I am a 3rd-year PhD student in the Department of Computer Science at the University of Virginia, advised by Prof. Samira Khan. My research interest lies in computer architecture and operating systmes, specifically in system and architectural for the imminent Persistent Memory (PM) technologies. Before that, I received my B.S degree from both Shanghai Jiaotong Unievrsity (SJTU) and the University of Michigan (UM) through the Dual-Degree Program.
Email: sihangliuvirginia.edu


Research

Rethinking Persistent Memory Systems

Advised by Prof. Samira Khan
The imminent persistent memory (PM) technologies, such as Intel and Micron’s 3D XPoint, SpinTransfer Torque RAM (STT-RAM), Phase-Change Memory (PCM), and Resistive Random-Access Memory (ReRAM) provide a unique opportunity to unify memory and storage, resulting in a new tier of memory referred to as persistent memory. Exploiting persistency in NVM systems require light-weight supports for crash consistency, security, data availability, etc. Conventionally, these system supports have been the responsibility of the OS and storage layer, however, we find out that the traditional system support significantly overshadows the benefits from PM’s low latency and byte-addressability. The goal of my research is to rethink these system supports in the context of PM systems, and determine the correct place and the right balance in cooperation between different system layers to implement the supports in a holistic and efficient manner.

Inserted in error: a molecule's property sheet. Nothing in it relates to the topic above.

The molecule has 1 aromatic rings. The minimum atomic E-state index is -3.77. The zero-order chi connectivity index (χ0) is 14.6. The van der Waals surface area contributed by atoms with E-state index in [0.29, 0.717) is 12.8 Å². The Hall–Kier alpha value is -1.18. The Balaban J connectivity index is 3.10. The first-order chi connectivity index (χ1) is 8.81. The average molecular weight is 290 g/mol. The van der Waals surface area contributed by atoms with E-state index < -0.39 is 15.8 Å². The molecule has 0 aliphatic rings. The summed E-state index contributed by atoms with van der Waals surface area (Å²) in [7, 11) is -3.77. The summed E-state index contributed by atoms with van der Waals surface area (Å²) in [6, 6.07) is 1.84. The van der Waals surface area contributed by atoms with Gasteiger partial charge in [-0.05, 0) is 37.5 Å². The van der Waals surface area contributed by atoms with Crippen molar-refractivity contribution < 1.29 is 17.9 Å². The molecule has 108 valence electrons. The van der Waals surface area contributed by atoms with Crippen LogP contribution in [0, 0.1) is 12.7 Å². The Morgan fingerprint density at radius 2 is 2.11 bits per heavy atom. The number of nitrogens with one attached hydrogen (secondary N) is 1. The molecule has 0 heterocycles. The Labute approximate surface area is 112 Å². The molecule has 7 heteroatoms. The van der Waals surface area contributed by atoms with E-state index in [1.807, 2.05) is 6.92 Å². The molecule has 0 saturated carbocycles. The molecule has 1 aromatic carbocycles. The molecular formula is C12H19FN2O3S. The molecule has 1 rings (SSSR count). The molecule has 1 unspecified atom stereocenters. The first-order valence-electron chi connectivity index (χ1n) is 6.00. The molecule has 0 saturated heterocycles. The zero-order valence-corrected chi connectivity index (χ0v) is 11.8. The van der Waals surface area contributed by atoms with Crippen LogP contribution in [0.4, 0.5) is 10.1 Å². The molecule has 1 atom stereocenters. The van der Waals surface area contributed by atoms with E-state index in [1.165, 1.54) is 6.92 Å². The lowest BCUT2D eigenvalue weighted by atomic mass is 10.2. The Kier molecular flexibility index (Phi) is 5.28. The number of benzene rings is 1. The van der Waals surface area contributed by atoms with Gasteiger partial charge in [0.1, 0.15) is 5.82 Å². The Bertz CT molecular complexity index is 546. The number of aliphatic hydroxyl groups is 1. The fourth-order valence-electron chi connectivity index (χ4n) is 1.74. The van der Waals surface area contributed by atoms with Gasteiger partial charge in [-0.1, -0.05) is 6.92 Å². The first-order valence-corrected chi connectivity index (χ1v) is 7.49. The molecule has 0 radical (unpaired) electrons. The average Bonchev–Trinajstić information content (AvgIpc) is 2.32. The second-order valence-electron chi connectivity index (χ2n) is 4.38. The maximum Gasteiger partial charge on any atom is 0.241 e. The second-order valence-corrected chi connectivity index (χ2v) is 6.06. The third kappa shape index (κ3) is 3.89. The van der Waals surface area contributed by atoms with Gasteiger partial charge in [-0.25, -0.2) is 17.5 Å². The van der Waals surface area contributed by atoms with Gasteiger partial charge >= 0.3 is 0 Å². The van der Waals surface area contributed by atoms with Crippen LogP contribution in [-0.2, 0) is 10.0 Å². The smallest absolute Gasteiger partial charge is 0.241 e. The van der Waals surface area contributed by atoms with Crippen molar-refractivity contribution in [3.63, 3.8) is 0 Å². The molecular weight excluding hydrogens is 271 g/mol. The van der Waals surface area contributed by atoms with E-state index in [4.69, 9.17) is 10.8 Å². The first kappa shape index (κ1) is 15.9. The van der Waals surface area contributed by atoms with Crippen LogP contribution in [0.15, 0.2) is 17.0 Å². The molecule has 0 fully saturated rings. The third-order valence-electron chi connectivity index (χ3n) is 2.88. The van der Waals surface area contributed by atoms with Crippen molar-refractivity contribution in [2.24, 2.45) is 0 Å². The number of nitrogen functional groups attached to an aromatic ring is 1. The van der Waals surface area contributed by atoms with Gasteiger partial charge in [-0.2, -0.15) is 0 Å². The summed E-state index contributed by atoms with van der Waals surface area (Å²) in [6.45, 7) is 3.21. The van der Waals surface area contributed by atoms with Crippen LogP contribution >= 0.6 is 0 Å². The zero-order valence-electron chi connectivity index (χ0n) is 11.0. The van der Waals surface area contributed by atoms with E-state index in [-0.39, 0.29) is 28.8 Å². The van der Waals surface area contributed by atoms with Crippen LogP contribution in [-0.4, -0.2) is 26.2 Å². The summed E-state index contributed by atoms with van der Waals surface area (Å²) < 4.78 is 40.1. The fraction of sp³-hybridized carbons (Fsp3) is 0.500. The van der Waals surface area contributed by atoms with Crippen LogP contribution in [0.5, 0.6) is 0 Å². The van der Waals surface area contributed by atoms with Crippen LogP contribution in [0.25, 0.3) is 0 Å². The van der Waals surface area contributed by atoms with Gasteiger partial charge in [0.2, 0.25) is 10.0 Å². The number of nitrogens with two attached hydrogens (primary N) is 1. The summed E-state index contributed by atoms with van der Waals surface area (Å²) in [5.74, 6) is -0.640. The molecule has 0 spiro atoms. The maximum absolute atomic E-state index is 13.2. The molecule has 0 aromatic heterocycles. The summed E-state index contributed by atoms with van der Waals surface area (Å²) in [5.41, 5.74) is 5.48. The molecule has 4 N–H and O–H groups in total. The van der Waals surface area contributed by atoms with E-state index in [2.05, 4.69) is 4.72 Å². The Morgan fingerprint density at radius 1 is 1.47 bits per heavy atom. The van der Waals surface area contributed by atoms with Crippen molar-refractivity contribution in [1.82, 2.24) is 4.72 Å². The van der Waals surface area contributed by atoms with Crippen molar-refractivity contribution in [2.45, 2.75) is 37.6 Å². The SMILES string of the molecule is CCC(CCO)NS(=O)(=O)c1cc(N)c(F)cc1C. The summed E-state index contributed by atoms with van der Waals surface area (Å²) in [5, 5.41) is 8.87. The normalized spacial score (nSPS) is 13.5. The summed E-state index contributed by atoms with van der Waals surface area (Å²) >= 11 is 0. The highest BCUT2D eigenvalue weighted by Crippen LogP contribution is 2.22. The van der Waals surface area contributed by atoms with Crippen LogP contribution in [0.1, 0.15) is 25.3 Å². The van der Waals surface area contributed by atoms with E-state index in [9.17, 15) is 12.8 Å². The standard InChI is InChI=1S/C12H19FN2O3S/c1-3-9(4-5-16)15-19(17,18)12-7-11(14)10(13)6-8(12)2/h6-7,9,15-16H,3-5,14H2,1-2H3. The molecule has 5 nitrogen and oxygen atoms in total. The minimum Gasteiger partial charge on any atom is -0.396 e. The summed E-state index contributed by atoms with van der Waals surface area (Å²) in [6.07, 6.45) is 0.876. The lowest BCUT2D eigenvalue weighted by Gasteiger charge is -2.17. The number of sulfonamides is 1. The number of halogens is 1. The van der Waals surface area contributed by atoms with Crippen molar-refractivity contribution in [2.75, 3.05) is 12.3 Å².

Error-Restricted Approximate Computing

Advised by Prof. Samira Khan
Approximate computing trades precision for better performance and energy consumption. Adopting approximate memory is a common approach of approximate, that reduces the storage, energy and performance overhead in maintaining the correctness of memory cells. We observe that directly running error-resilient applications on approximate memory can cause extremely high errors in their output. As this uncontrolled error is the major cause of the skepticism and reluctance toward the adoption of approximate computing, the goal of this research is to restrict the error in approximate computing within a bound. Our key idea is based on a hardware-software co-design. We first restrict errors to less important bits in the data value. Then, we statically analyze the program’s data flow to obtain a bound of the maximum error in the output. Considering some mathematical operations, control flows and loops can cause a higher error than this bound, we finally perform a dynamic analysis during the program execution to handle these special cases.

Tail at Scale Effect in Network Protocols

Advised by Prof. Thomas Wenisch
Network latency is an important aspect to web services, such as online data analytics and web serach. Online data intensive (OLDI) applications typically scale up the computation platforms for better performance, where the overall latency depends on the slowest computation node. Therefore, the network tail latency is critical to the overall response time of OLDI applications. In this research, we destruct the latency of the common TCP, UDP and RDMA network protocols. Different from prior studies that analyze the latency due to extrinsic network parameters, such as network congestion, we rule out the external variations while focus on the latency from the operating system. Our experiments shows that the cause of the high tail latency is the TCP/UDP stack of the operating system.

Relaxed Persistency Model

Advised by Prof. Thomas Wenisch